Guidelines for Food Deliveries During COVID-19

Learn what the World Health Organization is recommending for food deliveries during the COVID-19 pandemic.
April 30, 2020

According to new guidelines released by the World Health Organization (WHO), prevention of COVID-19 from entering food businesses must be the essential focus for all businesses that conduct food deliveries during the COVID-19 pandemic. COVID-19 enters a food business in two ways: by a person who is infected or a contaminated food item or product. Delivery businesses must understand the risks that food deliveries pose to food businesses, and implement preventative measures to stop the spread of COVID-19 in this way.

What does this mean for food deliveries?

Because food deliveries require both a delivery person and food items and products to come into a food business, there is a significant risk of transmitting COVID-19 through receiving deliveries. Extreme precaution must be taken by all businesses to not introduce the virus into the food premises. The two points of possible transmission — delivery personnel and and food items/products — both have their own set of preventative measures, according to WHO.

Delivery Personnel Precautions

The main way that the coronavirus is spread is through a person coming into contact with infected surfaces, objects, or droplets from a person’s cough or sneeze. This means that delivery personnel pose a high risk of bringing COVID-19 within the premises. Delivery drivers can become infected in a variety of ways including:

  • touching surfaces that are considered high-touch (e.g. mobile devices, steering wheels, car door handles, doorbells, elevator buttons)
  • shaking or touching hands with the person receiving the delivery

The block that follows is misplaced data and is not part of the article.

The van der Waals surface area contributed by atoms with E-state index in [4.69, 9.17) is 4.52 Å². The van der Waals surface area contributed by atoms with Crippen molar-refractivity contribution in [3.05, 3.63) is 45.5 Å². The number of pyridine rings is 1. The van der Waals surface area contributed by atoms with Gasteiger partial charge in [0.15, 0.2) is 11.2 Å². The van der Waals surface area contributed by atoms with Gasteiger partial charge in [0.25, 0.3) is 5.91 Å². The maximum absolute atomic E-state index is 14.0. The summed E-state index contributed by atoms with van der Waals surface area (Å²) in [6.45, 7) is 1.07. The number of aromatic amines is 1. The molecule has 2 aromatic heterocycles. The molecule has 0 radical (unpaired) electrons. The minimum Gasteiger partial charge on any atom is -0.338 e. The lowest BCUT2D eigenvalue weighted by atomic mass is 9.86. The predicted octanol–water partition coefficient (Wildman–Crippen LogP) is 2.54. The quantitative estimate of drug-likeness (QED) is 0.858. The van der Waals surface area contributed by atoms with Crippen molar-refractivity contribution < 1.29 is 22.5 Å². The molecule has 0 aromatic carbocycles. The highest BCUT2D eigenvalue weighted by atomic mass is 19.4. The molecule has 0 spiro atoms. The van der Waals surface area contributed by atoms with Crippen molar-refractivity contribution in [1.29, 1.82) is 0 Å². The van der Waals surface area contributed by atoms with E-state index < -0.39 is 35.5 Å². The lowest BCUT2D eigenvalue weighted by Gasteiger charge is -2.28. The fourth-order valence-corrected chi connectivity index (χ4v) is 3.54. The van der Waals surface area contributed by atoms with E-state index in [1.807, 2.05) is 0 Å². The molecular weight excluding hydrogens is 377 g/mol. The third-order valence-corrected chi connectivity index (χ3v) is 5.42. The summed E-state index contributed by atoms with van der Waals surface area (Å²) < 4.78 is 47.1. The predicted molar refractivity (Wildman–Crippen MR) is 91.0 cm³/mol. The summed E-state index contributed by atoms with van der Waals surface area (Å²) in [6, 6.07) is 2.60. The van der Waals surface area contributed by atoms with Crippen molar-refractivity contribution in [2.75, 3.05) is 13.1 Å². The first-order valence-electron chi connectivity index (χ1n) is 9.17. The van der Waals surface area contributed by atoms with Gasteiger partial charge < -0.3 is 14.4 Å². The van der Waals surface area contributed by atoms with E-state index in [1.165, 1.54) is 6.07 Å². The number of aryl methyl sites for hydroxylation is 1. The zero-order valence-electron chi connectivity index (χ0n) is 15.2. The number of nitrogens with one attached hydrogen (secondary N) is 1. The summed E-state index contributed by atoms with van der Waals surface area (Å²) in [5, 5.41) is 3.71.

• disregarding physical distancing measures when conducting the delivery

To prevent this, the most essential thing is that delivery drivers are trained on COVID-19, including how it is spread and what the signs and symptoms of the virus are. They also must be trained on hygiene measures such as the proper way to wash hands and coughing and sneezing etiquette. Lastly, delivery drivers must understand how important physical distancing is for the health and safety of themselves and the food businesses receiving the deliveries.

Food delivery personnel must also be provided with detailed instructions on how they are to conduct deliveries and what is expected of them. Instructions should include:

  • staying inside the vehicle
  • not moving food items and/or packages into a food business
  • applying hand sanitizer before handing over any items (e.g. papers to sign off on the delivery)
  • using personal protective equipment (PPE) if it is provided

It is the job of supply businesses to provide delivery drivers with the items needed to conduct their job safely and properly. Drivers should be provided with hand sanitizer, disinfectant, and paper towels. They should also be provided with personal protective equipment (PPE) and trained on how to properly use them.

Food items and packaging precautions

Food items being delivered and the packages they are transported in also pose a risk of spreading COVID-19. Businesses must make informed decisions when deciding what types of packaging to use to transport food deliveries. Establishments should do the following:

  • use disposable containers and packaging whenever possible
  • properly clean, sanitize and disinfect all reusable containers that are used
  • disinfect and clean all containers used to transport food
  • ensure that food is protected from sources of contamination

The above lists include essential information that all businesses conducting food deliveries need to consider and implement. In combination with the release of this essential information, WHO also conducted a webinar to address questions around this information and other vital facts about the food industry and COVID-19. More information about the webinar’s questions and answers can be found on the RespondFirst website.